Crawford sent Lauderback to discuss insurance with Carl and Dagney Matheson, two of Martens's recruits. Martens had arranged for this meeting to be videotaped by ABC's crew. During the course of the presentation, Lauderback made several statements about his insurance policies, some of which were made without knowledge of the subject matter and some of which were admittedly false.

5

Several weeks before the date on which ABC was to air the videotape on its 20/20 program, Thompson contacted Lauderback to get a statement. This was the first time Lauderback was informed about the videotaping. Thompson later received a phone call from Mrs. Lauderback commenting on her husband's actions subsequent to the videotaping. No further calls were exchanged between Thompson and the Lauderbacks.

6

ABC aired a portion of the videotape of Lauderback on its May 14, 1981, broadcast of the show 20/20. On June 19, 1981, Lauderback filed suit against ABC alleging that the May 14 broadcast of the show and the next week's show (which also had a report on insurance fraud but did not mention or show Lauderback) libeled him.4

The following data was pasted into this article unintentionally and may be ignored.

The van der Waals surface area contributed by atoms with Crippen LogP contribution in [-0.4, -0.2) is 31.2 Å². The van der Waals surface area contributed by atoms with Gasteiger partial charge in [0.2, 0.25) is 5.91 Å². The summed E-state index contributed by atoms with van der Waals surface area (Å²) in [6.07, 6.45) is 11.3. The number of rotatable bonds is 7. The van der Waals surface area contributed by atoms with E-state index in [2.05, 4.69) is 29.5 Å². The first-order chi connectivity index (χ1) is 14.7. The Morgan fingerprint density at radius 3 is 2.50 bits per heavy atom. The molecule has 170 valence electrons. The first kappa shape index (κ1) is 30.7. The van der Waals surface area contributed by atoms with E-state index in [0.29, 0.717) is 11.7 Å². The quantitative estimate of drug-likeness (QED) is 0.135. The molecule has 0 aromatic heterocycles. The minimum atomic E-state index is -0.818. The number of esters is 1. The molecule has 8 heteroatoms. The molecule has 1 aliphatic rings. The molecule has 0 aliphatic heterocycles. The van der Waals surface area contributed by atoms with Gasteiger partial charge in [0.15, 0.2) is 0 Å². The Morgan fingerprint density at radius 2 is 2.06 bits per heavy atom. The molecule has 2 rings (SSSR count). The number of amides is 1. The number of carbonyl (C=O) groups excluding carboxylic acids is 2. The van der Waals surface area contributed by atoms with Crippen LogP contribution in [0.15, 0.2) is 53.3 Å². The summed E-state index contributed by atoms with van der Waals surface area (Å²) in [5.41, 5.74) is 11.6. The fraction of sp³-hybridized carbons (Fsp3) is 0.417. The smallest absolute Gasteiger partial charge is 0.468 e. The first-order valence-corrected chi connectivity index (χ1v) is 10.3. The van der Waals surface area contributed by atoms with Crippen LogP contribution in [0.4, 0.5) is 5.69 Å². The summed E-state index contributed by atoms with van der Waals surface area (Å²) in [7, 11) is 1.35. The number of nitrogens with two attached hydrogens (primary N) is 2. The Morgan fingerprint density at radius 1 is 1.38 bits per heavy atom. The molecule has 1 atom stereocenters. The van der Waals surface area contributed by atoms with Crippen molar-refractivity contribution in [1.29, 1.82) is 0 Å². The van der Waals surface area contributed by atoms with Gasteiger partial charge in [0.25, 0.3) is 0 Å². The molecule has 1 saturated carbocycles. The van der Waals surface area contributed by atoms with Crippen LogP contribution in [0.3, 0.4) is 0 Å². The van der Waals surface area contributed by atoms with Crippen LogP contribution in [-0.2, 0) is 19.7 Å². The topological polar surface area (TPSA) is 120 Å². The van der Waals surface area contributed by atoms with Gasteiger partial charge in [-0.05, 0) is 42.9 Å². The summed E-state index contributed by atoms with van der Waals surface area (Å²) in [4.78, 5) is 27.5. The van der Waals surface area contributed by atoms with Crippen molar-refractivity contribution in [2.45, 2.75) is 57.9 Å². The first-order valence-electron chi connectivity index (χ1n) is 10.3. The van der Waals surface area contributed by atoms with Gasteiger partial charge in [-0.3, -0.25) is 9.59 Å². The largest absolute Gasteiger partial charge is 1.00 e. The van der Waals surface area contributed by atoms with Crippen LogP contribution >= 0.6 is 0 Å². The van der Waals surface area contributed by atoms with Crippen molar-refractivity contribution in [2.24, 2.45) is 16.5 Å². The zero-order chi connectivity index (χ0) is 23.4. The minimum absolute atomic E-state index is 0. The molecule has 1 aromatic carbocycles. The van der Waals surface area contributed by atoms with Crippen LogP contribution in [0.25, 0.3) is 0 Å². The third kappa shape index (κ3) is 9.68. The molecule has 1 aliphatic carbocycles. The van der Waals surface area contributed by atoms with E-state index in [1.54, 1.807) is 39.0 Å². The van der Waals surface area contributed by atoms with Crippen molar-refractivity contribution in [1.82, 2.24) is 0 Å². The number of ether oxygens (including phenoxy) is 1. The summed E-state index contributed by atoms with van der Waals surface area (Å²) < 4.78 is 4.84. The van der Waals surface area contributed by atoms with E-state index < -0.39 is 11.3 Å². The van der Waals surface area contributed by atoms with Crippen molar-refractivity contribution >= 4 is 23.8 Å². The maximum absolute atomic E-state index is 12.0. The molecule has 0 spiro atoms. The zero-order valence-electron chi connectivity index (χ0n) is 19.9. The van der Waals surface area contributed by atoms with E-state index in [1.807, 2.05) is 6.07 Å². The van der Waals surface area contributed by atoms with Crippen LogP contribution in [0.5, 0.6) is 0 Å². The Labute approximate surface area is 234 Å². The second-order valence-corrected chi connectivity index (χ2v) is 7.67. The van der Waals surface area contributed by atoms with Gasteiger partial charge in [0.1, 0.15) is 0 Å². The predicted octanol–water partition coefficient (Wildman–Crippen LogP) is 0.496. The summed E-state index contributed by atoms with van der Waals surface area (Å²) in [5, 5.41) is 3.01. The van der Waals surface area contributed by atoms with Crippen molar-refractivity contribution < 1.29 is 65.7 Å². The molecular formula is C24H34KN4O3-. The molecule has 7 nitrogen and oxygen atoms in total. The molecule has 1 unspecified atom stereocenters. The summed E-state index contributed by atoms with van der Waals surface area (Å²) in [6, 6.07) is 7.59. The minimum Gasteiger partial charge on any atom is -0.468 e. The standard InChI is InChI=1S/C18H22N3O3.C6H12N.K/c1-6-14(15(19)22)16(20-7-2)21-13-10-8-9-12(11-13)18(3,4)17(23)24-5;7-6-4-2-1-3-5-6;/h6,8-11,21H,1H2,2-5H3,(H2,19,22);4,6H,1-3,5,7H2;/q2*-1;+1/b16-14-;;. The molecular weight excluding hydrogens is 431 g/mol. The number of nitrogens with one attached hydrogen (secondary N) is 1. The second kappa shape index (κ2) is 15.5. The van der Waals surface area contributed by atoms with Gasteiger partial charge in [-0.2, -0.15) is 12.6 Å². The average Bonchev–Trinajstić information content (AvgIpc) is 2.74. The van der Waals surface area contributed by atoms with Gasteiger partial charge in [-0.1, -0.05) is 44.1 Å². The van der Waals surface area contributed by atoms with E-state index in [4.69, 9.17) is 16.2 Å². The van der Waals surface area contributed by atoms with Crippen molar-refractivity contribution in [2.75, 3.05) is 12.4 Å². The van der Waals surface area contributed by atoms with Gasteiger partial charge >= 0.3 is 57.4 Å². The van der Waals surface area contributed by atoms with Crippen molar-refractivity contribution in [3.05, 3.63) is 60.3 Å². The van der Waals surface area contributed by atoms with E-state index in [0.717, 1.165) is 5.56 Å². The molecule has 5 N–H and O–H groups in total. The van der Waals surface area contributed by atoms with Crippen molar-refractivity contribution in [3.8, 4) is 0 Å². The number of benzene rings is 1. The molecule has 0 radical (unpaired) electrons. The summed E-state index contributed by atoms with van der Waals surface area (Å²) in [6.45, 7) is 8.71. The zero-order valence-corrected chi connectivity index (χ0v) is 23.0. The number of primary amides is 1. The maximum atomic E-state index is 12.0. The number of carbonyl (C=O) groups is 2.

7

During discovery, 12 depositions were taken. On January 12, 1983, ABC filed its motion for summary judgment basing its request on two theories: (1) all the statements of fact made about Lauderback were true and other statements were protected as opinion, and (2) the broadcast was privileged as a report of an official government investigation. The district court denied ABC's motion. The court found that genuine issues of material fact needed to be resolved and that the official report privilege extended only to official actions that have been made a matter of public record. Upon application, the matter was then certified for an interlocutory appeal under Sec. 1292(b) and this court granted the motion.5

8

The relevant portion of the broadcast began with a picture of a newspaper headline which read "Emmet Grand Jury Indicts Two Iowa Insurance Agents." While the headline was on the screen, a voice-over stated: "The fact that most policies do not cover extended nursing home care has received some publicity." The next picture shown was that of Lauderback during which showing the announcer stated: "So the agents just say, 'Oh, it's the other guys who are doing the stealing.' " Following this statement, a portion of the tape made of Lauderback at the Matheson's house was shown. On this tape, Lauderback states that a director of a local nursing home had on another occasion verified that Lauderback's insurance policy would pay for care at the facility. The next segment shows a brief interview with the nursing home director during which he denies ever having spoken to Lauderback. The final reference to Lauderback is a statement by the announcer toward the end of the segment that "Mr. Lauderback is currently under a formal investigation."